*** Always remember you're unique, just like everyone else. ***
 

Lance E

Member
The average framing standard in NZ is appaling, the vast majority of work is done with the minimal amount of fiscal expense as possible. There is simply not enough people to support the importers carrying two types of similar stock, it's a Catch 22. We used to get Ozzie glass, now it's all from Asia, and it's not very good.
 

Jean McLean

CGF, Certified Grumble Framer
Tru Vue sells more than one type of UV glass. They have one that is 47% UV protection and then one that is 90 something. The 47% is very affordable and I use it on my own work plus customers who are willing to pay the difference. I can get the 47% glass for around $30 per box (lites) and have to pay our local hardware store $40 per box for powderpack glass!
 
F

Frank

Guest
Jean, I think you're a little confused. Regular glass blocks about 47% of Ultraviolet light, regular plexi about 80% and neither of these is considered conservation grade. In fact no glazing is considered conservation unless it blocks at least 97% of UV. TruVue and others are now publishing the amount of UV their various glasses block and I think you picked up on this and thought the 47% was a special product but it's just plain old regular glass.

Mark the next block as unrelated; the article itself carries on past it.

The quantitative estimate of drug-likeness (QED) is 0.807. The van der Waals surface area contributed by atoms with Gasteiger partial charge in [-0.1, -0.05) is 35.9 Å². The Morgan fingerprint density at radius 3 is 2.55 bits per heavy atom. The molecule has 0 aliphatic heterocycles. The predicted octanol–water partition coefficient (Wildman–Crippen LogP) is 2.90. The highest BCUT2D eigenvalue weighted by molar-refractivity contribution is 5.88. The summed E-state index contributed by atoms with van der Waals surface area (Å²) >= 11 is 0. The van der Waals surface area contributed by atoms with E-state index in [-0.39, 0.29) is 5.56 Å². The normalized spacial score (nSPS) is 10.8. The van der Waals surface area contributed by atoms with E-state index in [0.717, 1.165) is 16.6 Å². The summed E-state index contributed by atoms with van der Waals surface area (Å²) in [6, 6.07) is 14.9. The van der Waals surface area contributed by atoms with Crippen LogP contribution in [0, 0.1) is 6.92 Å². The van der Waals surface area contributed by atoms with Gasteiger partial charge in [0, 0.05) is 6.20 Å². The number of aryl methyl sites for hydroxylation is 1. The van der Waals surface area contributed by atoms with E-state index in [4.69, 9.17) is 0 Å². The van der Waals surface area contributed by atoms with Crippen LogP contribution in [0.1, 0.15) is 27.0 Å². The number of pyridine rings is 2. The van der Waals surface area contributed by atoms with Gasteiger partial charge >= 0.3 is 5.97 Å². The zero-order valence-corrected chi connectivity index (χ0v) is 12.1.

osgood

SGF, Supreme Grumble Framer
<BLOCKQUOTE>quote:</font><HR>Originally posted by Lance E:
The average framing standard in NZ is appaling, the vast majority of work is done with the minimal amount of fiscal expense as possible. There is simply not enough people to support the importers carrying two types of similar stock, it's a Catch 22. We used to get Ozzie glass, now it's all from Asia, and it's not very good.<HR></BLOCKQUOTE>

The average framing standard is pretty lousy over here too.
We don't get 'Ozzie' glass here in Oz either. We get all that asian stuff too. Some is acceptable but most is ****!

*** Never stand between a dog and a tree. ***
 

Lance E

Member
Thats hardcase isn't it, for anyone who hasn't seen it, the Asian stuff is sometimes paper interleaved and always covered in "stuff".
By the way did you watch the Sevens?
For every one else I'll let you know that NZ thrashed Aussie for the World Cup Sevens title last night.
 

CharlesL

PFG, Picture Framing God
Lance, I know you hated to mention that to Osgood.........
 

osgood

SGF, Supreme Grumble Framer
I'm glad for you Lance, that The Kiwi's finally won something against the Aussies.
I don't follow football much and hadn't heard about that, but I do know how you guys love to thrash us when you can. Its the same as us loving to thrash the Poms.
 
C

Celeste Moore

Guest